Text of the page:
It’s always been about him. His wants, his needs, his wishes, his paranoia.
This Friday it will likely all end, for him, and for the Yankees, as he exits.
His outright release brings to an end a decade of dynamic play, and a decade of distractions. The amazing big league seasons have been accompanied by the years of issues.
For every 40-home run season, and there have been 8-in all, including years of 52-54-57, there were the years of raging controversy.
A-Rod and the lies. A-Rod and the positive drug test. A-Rod and the suspension. A-Rod and the lawsuits.
His clubhouse relationships were sometimes stormy, sometimes steamy, always territorial. Who’s team was it, Ron Guidry’s, Derek Jeter’s, Mariano Rivera’s, or CC Sabathia’s?
It was ‘love me-love me not’ with managers from Joe Torre through Joe Girardi.
His bombast was probably only superseded by the bombast of the man who kept giving him contracts, George Steinbrenner.
It was the war with Yankees executives, from the late ‘Boss’, to his sons Hal and Hank Steinbrenner.
His fights with the Commissioner’s office, the MLB drug testing program, his own team, his union were legendary.
There was also always an explanation, an excuse, or a lie.
I never took PED’s. I didn’t know what I was taking. I felt pressure to use.
There were fall guys everywhere, from his cousin Yuri Sucart, who delivered him ‘Boli’ in Texas, and PED’s in New York. Anthony Bosch and the HGH clinics in Florida, where he violated the baseball drug testing agreement a second time, leading to his one year suspension.
His contracts, his paydays, his bonus money, was all front and center. He loved the game, and he loved the limelight, and he loved to get paid.
From little things, like demanding clubhouse boys put toothpaste on his toothbrush, to his ongoing brush with the New York media, to opting out of his contract in the middle of the Yankees-World Series games, he always had to be the center of attention.
And now it’s almost over, though you expect another chapter and verse. He gets 27M next year from New York.
Will he try to go home to Miami or Tampa Bay, and try to get to 700-home runs? Will he move into the TV booth, where his always ‘slick’ (sleazy) persona might ooze baseball for a network? Can he live outside the limelight? What will his post career life be like?
In modern day baseball history, few of the cheats have ever been treated well once the cheering and adoration stopped. The littered trail of arrogance by divas like Barry Bonds, Roger Clemens, and now A-Rod, has not left them in good light.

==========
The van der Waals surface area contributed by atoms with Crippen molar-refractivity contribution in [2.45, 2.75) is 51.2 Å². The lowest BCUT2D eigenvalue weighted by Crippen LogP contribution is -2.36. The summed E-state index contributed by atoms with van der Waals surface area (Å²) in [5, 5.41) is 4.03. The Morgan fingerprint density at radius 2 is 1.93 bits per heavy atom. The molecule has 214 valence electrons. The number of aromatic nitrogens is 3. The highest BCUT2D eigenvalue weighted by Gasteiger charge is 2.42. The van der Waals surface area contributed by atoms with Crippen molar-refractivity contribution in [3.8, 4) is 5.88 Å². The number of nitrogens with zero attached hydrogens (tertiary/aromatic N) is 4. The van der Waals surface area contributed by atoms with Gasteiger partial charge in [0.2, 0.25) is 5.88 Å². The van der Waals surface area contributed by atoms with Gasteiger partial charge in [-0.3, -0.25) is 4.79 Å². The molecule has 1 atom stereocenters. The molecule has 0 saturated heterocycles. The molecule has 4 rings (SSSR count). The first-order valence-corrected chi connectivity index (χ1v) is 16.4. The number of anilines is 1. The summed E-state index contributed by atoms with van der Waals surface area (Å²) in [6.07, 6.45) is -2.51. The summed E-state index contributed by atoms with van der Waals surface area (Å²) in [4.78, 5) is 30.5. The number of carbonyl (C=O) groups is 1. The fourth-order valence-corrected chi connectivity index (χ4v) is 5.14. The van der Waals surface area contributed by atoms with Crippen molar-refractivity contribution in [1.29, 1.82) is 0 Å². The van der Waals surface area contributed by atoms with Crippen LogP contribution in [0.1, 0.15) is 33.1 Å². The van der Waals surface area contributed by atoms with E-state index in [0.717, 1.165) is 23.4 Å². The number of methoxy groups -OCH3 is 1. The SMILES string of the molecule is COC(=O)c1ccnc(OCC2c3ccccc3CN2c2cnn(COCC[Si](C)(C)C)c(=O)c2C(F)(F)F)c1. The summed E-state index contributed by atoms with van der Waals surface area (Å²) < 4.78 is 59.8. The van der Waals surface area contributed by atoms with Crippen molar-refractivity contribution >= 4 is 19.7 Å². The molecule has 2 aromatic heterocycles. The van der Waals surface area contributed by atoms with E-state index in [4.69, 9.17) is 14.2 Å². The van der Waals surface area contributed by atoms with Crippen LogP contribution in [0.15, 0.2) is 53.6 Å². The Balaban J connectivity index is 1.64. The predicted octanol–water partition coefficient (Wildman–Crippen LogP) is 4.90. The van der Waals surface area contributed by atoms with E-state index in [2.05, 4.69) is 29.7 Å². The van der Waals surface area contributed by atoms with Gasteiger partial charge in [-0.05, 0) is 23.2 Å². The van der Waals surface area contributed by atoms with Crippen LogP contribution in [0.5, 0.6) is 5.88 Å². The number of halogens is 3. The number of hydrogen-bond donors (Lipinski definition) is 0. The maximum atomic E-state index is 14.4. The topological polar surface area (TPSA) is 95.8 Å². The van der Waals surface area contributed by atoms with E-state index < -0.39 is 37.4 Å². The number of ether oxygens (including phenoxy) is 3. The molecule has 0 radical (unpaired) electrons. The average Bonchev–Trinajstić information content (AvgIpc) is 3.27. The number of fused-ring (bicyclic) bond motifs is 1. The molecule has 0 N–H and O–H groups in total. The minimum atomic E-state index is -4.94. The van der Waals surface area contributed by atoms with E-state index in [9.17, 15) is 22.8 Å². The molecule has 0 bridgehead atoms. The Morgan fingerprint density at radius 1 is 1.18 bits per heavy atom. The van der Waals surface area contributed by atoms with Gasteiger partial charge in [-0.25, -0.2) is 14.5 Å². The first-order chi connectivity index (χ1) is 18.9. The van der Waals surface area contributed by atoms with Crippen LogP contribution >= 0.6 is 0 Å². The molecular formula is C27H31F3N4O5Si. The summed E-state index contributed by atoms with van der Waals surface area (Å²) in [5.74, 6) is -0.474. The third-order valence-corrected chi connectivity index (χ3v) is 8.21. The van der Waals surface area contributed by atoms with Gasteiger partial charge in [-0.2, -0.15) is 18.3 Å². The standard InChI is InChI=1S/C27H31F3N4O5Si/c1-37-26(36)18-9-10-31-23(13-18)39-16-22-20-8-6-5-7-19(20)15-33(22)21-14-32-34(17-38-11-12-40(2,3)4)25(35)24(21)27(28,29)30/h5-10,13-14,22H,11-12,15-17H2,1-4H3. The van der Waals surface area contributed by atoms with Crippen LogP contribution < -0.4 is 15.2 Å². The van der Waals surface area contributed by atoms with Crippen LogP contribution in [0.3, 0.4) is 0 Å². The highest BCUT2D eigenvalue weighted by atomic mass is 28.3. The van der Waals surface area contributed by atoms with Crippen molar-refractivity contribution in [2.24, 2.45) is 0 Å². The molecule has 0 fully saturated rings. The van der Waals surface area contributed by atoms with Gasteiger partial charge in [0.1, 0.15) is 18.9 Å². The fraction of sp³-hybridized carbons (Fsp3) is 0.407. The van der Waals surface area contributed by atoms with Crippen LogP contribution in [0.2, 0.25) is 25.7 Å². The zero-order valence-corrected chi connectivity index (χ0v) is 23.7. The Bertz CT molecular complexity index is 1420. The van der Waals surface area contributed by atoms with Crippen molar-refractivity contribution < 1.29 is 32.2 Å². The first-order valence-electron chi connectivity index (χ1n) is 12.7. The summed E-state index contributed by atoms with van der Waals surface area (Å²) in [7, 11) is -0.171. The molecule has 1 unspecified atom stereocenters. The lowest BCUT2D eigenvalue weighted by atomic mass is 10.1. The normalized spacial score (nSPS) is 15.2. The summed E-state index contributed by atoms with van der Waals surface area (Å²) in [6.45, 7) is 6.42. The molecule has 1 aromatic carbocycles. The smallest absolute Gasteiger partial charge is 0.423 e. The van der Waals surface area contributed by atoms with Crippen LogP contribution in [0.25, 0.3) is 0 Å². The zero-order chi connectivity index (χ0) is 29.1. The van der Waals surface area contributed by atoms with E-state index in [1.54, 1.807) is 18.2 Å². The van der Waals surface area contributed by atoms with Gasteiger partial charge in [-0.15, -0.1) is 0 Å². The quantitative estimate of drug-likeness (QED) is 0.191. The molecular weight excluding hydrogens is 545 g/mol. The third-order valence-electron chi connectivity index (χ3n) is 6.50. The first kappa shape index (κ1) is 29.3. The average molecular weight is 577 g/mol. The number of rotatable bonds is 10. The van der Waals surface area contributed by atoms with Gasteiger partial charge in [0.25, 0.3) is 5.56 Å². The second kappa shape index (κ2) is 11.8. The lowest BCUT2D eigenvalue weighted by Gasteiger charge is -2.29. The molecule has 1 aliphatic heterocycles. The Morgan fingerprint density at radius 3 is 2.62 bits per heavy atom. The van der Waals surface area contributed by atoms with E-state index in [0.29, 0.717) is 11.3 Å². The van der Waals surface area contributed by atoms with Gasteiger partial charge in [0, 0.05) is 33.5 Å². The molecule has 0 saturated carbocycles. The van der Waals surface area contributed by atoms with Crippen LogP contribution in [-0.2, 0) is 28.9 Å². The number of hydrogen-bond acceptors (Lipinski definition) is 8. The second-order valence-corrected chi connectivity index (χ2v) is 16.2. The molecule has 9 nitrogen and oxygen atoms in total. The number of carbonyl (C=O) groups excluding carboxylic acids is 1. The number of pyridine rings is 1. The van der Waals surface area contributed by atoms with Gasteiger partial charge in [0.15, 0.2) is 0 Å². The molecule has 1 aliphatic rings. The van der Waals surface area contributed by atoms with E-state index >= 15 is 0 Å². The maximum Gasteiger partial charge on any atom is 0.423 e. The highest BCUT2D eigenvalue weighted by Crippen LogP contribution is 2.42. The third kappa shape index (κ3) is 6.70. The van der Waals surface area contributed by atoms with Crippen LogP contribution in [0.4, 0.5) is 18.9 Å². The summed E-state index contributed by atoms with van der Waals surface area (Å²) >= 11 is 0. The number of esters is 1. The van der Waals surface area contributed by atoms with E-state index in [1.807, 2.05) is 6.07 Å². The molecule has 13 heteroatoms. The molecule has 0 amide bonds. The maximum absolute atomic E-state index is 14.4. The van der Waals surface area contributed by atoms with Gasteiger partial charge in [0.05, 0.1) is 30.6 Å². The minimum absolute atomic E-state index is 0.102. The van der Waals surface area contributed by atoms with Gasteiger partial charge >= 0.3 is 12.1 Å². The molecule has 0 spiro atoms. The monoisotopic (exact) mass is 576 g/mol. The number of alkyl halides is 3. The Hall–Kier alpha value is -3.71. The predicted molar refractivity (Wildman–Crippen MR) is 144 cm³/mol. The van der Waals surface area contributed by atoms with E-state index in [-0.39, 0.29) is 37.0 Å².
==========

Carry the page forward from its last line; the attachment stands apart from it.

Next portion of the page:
Aside from the post playing career popularity of Cardinals slugger Mark McGuire, who admitted steroid use for injuries, and who has gained respect as a hitting coach with the Cardinals-Dodgers and now Padres, none of the others, stained from that era have done much. Where have you gone Sammy Sosa to Rafael Palmiero, to so many more?.
Barry Bonds may be in Miami as a coach for Don Mattingly, but he is held in disrespect virtually everywhere, except San Francisco. The rest are in the shadows, out of baseball, and nearly off the Hall of Fame ballot.
In this his final week in Pinstripes, more drama. Wanting to play the final group of games at Fenway Park despite not hitting all all. The New York media went haywire on Manager Joe Girardi, calling him ‘vindictive’ for not granting A-Rod a final wish to finish it out in the lineup.
He did finally play on Friday, and did what he has done so much this season, (0-4), his final batting average hovering near the Mendoza Line.
Girardi blew his lid, saying his job title did not mean he had to conduct farewell tours, though he has allowed equally slumping-about to retire Mark Teixeira to stay in the lineup, and did the same a couple of years back as Derek Jeter wound it all down.
It was typical Rodriguez, wanting what he wants. Fascinating what is just up ahead for him though.
And that will be the next discussion point, as to whether Hall of Fame voters will vote yes for him, or no, as they have for every one of the other cheats from that time.
He put up big numbers, (696) home runs, he earned mega money (452M) in his career that stretched from Seattle-to-Texas-to New York. He leaves behind a legacy, of good-bad-evil.
History will write about his hitting prowess, his relationships, his way of being.
Yankees fans will miss his talents. Doubt those who suffered while he sat in that dungeon of a dugout around him, will miss him. The drama queen will be departing after tonight’s game.
A-Rod was a A-Fraud, but that’s what you would expect from someone who should have gone by a different name “Mr. Me-Myself-and-I.”